is none other than the “Holton Gang.” The par-
ents are unmarried and living in sin, only one of their kids is their own,
and they have been recently imprisoned for bootlegging liquor and run-
ning confi dence scams. What is more, at high noon on closing day,
“when the Eugenic Family was giving a demonstration of perfect vigor,
their youngest blossom had an epileptic fi t.”19
The 1930s witnessed more disputation. Sometimes this entailed
eugenicists recanting previously held positions. For instance, Carl C.
Brigham, who devised the prototype for today
plant’s extensive perimeter. Hundreds of workers, arriving for the start
of the 7:00 a.m. shift , either joined the picket lines or turned for home.
Although some workers continued to enter the plant and the mill continued
with some processes, production was largely shut down.7
Bethlehem’s response to the strike was much aided by the mayor of
Johnstown, a megalomaniacal bootlegger named Daniel Shields who
loathed the CIO. During the drive, Shields presided over a hearing concern-
ing an organizer arrested for distributing the SWOC’s newspaper, Steel
Square). Rickard saw pro hockey as a
potential attraction to fill dates in his new building when there wasn’t box-
ing, wrestling, or the circus. Although he did not own the team (the co-
owners were Montreal promoter Tom Duggan and New York bootlegger Big
Bill Dwyer), Rickard was its public face. He devised all manner of gimmicks
to draw crowds, from having celebrities like Babe Ruth drop the puck to
painting the brownish ice a brilliant white. In the first season, the promoter
was so impressed with turnout that he decided to buy his own hockey fran-
like IZansas, Connecticut, and Mississippi. Writing
in the Saturday Evening Post, Will Rogers depicted California as an up-
start-the symbol for a new Sunbelt culture. Rogers staged a mock de-
bate between Florida and California to determine the greatest state in
the Union; the conversation quickly turned to fruit. Florida says: "We are
known for our Oranges." To which California responds:
Why oranges, climate, Pickford, California-those four wonderful words
can never be dissociated. I will admit there is a bootleg variety of orange
that thrives up to the size of a
& Commentary (New York:
Applause Books, 1998), pp. 442–43.
3 3 4 / N O T E S T O PA G E S 1 5 8 – 1 5 9
101. Bell hooks, Bone Black: Memories of Girlhood (New York: Owl Books,
1996), p. 32. I am grateful to Tania Modleski for alerting me to this reference.
102. Ibid., p. 33.
103. Ellen Melinkoff, An Offbeat Social History of Women’s Clothing, 1950
to 1980 (New York: William Morrow, 1984), pp. 33, 34–39, 85.
104. Jay Gertzman, Bootleggers and Smuthounds: The Trade in Erotica,
1920–1940 (Philadelphia: University of Pennsylvania Press, 1999), pp. 8–10, 65,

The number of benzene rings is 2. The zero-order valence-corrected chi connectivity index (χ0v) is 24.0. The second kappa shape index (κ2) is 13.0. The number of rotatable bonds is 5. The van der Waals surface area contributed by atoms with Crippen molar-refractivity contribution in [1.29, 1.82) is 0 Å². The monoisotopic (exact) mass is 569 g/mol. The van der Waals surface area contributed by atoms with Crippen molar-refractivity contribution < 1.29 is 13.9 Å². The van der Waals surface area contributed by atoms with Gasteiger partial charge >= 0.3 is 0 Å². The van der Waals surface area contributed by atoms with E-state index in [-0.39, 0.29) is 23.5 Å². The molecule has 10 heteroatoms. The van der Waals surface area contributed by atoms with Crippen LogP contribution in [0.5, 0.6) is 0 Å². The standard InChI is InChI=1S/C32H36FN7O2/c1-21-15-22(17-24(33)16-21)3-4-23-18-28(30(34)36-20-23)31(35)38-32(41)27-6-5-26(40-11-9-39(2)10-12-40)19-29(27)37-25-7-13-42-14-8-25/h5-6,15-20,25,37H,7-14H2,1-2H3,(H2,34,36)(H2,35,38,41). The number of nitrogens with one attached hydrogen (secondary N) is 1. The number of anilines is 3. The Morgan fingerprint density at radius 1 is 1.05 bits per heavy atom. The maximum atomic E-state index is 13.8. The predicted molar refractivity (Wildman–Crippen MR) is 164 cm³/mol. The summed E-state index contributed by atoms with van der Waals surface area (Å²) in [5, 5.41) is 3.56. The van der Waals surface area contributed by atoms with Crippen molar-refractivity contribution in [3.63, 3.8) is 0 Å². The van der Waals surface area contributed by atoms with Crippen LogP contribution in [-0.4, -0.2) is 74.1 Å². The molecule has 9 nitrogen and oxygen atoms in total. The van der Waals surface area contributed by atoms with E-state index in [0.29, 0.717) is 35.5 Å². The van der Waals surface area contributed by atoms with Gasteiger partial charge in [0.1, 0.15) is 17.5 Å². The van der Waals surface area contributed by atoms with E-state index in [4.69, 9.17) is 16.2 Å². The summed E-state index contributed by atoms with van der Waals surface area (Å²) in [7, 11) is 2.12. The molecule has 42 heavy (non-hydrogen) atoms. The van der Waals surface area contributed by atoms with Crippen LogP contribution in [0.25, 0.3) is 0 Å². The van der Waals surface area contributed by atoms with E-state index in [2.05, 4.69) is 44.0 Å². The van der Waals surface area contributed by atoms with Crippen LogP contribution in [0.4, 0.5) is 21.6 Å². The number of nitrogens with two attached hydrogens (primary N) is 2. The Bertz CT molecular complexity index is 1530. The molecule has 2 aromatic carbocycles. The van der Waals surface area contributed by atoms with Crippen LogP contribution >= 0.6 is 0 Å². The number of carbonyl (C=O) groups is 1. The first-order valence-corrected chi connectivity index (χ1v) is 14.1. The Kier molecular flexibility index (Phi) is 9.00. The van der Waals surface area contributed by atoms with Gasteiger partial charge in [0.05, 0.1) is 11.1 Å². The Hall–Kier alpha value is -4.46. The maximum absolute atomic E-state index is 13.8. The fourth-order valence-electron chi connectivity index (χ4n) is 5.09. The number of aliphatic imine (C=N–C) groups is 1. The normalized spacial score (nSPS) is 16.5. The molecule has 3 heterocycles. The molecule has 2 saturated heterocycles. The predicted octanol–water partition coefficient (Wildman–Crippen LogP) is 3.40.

67, 86, 189. See
, the Overland
had relatively more luxurious associations. By playing with the symbolic sys-
tems attached to the two models, the driver himself seems transformed in the
moonlight from a worn-down laborer to a playboy bootlegger. The singer
proudly describes flirting with women, smoking marijuana, and evading U.S.
custom’s officers while smuggling liquor across the border. The mobility ena-
bled by his vehicle is a fitting metaphor for the intersections between Mexican
and American life, particularly as the increasing ease of automobility blurred
they agreed to
take a license and pay fees going forward. Only about a third of Ascap’s
gross income was being distributed to members in the early 1920s.
A bootlegging operation so benign, so smalltime, wouldn’t have
attracted the Prohibition Bureau’s attention. Nonetheless, Ascap soon
found itself under serious scrutiny and fighting for its survival in all
three branches of the national government.
The Bureau of Navigation, under the purview of Secretary of Commerce
Herbert Hoover, granted the first thirty-one radio broadcast licenses in
course, he got all the credit.
Another woman warned against adopting the local class snobberies.
Don't ignore the bootlegger. He talks to a lot of people. Put him on
your committee. A man from a rural area questioned the need for
developing a personal relationship with the people you were trying to
reach. Rural people get very few letters so they take those they do get
very seriously. He had always gotten a good response by organizing
his campaigns around written appeals.
The young people were admonished against bickering with other
organizations. Push your program
, and a
Point of View (Franklin, TN: Legacy Communications, 1995); Lucas Hilderbrand,
Inherent Vice: Bootleg Histories of Videotape and Copyright (Durham, NC: Duke
University Press, 2009), 121–122.
54. On the Nixon administration’s relationship to the news media, see Tim
Kiska, “Nixon and the Media,” in Blackwell Companions to American History: A
Companion to Richard M. Nixon, ed. Melvin Small (Oxford: Blackwell, 2011),
292–310; Nicholas Johnson, “Government by Television: A Case Study, Perspec-
tives, and Proposals,” Journal of Aesthetic Education 5 (July 1971
dropped from $2.45 to $.76 per barrel. Retail gasoline
prices slid along with crude oil prices. At the beginning of 1923, Stan-
dard Oil gasoline retailed at $.22 per gallon. By September the price had
fallen to $.13. Small retailers sold “bootleg” gasoline at $.10 per gallon,
with prices reportedly as low as $.06.
Although these falling prices were the obvious outcome of the petroleum
property regime, public officials and many within the oil industry
responded with alarm. They feared industrial disarray due to overcapacity,
the shutting down of wells and firing of